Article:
Vinicus Netto (Twitter) has published a new book called 'The Social Fabric of Cities' (contents and introduction available here. There is also a website of the book). This one is going straight to my reading pile and I'm sure it will be of interest for all the 100 million readers of this blog. Here are the foreword by Mike Batty and a description of the book.
"Linking the physical to the social city is the challenge of our times. This is one of the first attempts to systematically do so, and Netto brilliantly succeeds in showing how encounters, segregation, movement and interaction are reflected in our understanding of the form and function of the city." (Michael Batty, CASA, UCL)
Bringing together ideas from the fields of sociology, economics, human geography, ethics, political and communications theory, this book deals with some key subjects in urban design: the multidimensional effects of the spatial form of cities, ways of appropriating urban space, and the different material factors involved in the emergence of social life. It puts forward an innovative conceptual framework to reconsider some fundamental features of city-making as a social process: the place of cities in encounters and communications, in the randomness of events and in the repetition of activities that characterise societies. In doing so, it provides fresh analytical tools and theoretical insights to help advance our understanding of the networks of causalities, contingencies and contexts involved in practices of city-making.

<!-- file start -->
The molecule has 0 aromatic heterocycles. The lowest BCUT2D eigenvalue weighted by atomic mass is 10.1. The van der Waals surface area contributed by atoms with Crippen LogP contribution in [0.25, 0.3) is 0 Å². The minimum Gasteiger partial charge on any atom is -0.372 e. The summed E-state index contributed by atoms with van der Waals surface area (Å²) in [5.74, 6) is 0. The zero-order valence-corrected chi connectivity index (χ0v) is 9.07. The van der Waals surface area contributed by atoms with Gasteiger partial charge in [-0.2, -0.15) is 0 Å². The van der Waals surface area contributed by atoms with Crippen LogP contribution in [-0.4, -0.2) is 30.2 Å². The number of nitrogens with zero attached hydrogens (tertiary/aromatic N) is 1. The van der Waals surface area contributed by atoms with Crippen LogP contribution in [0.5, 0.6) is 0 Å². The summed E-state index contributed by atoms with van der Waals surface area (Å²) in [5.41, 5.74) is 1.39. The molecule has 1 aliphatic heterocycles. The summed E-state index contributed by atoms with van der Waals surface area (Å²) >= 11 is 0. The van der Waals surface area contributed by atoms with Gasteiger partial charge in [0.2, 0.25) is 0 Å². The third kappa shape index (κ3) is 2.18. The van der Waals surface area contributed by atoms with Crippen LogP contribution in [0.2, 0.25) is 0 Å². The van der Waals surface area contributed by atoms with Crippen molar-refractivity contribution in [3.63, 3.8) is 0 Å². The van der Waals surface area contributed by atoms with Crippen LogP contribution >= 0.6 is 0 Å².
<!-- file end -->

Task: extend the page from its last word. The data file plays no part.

In a systematic attempt to bring urban analysis and research from the social sciences together, the book is organised around three vital yet relatively neglected dimensions in the social and material shaping of cities: (i) Cities as systems of encounter: an approach to urban segregation as segregated networks; (ii) Cities as systems of communication: a view of shared spaces as a means to association and social experience; (iii) Cities as systems of material interaction: explorations on urban form as an effect of interactivity, and interactivity as an effect of form.